Getting the above-mentioned stats over a certain period of time — a day, a week, or even longer — and being able to compare with a similar prior period helps identify actionable trends.

Employee and business performance metrics

With a queue management system, you get to know the real story behind your outlets, identify the best-performing branches, and track your employees’ productivity.

There are various dashboards and reports which gives a 360° view of the entire functioning of the branch right from the number of customers waiting in the queue to service time or idle time of each teller. Management can decide upon the best and worst performing branches and take adequate measures.

Employee-specific information:

  • How many visitors each individual frontline worker is servicing?
  • What is the average wait time and service time per location/service line/employee?

Tracking employee performance is key to understanding which individual workers require additional training. You can also use this information to praise those frontline agents who have distinguished themselves.

On a larger scale, the data you gather with a queuing system helps you make informed, strategic business decisions: from staffing and schedules to budget planning.

If you’ve got a multi-branch enterprise, you want to be sure all of the branches are providing not only positive but also consistent customer service.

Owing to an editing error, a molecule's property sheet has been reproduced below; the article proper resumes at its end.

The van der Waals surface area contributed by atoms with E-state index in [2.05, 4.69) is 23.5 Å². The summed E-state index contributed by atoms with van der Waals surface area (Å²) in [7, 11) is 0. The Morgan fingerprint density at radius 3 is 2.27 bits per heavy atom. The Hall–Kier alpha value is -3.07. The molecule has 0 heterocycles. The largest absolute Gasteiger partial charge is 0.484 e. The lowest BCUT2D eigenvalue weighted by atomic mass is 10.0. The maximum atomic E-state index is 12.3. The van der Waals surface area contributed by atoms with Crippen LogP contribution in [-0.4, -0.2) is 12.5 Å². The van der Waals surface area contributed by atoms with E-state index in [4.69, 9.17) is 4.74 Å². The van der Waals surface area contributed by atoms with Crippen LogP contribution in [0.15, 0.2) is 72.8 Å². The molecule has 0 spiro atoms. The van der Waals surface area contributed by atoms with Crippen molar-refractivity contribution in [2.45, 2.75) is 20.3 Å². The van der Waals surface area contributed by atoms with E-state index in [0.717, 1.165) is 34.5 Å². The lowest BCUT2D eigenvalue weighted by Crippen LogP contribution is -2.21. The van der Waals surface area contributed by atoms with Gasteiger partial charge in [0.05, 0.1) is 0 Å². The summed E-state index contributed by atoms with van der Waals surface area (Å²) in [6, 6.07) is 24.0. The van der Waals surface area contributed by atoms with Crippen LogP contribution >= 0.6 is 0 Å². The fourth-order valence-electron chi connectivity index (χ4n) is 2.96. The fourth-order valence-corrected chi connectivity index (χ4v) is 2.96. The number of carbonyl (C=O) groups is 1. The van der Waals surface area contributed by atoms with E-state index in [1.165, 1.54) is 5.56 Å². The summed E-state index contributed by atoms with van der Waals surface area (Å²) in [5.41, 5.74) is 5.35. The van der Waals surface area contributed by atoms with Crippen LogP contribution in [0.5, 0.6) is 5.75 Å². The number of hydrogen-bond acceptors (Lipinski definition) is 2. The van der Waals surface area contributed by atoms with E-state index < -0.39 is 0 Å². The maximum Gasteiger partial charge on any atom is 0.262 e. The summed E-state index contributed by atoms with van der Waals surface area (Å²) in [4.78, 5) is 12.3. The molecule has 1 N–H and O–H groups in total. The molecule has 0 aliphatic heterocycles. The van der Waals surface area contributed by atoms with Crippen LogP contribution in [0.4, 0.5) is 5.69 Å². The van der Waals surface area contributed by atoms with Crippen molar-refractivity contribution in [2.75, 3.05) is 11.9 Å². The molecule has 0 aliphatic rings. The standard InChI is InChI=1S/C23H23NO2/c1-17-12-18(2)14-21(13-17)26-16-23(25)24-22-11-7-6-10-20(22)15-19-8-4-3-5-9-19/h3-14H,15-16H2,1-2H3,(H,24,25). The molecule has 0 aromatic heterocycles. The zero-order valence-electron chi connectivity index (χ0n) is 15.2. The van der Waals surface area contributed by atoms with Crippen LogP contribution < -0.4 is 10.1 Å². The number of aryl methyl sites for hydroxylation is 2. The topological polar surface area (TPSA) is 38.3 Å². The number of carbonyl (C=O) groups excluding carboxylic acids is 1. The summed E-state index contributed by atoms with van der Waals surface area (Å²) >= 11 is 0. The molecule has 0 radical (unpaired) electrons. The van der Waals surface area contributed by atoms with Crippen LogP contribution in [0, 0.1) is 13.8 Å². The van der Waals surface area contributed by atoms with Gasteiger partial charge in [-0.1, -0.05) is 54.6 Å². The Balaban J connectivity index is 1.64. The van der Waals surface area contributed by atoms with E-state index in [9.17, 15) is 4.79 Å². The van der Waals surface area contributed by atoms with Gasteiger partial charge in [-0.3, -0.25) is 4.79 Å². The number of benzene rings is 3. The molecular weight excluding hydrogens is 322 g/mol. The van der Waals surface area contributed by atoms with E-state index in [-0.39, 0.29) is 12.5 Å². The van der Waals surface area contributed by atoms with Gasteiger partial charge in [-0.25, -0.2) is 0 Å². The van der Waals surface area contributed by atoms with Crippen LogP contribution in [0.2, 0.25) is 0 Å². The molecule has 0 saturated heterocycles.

Furthermore, this data can be stored and saved for later use in the form of regular service data reports.

This data can be used to ascertain how effective your marketing/customer experience strategy is. All of the numbers are exportable, and the resulting reports can be integrated with Google Sheets.

Collecting customer data with Qminder

A good service flow must account for every possibility: which service a customer is looking for, what the exact issue is, and additional details about the customer that could help provide better service.

A simple, single-line service flow does not cut it here. You need a multi-step process, with different branching paths based on the customer’s needs and preferences.

Qminder’s branching sign-in flow is exactly that. It allows you to create parallel processes that trigger upon specific inputs and take visitors to the most relevant line.

The process hinges on you coming up with custom questions that help guide the sign-in flow. Qminder offers two custom options for check-in questions: choose and type-in.

improve service flow

Choose lets your visitors select information from a given list of pre-made choices (e.g., Male/Female/Other). You can add answer options as you see fit, up to a maximum of 10 different choices.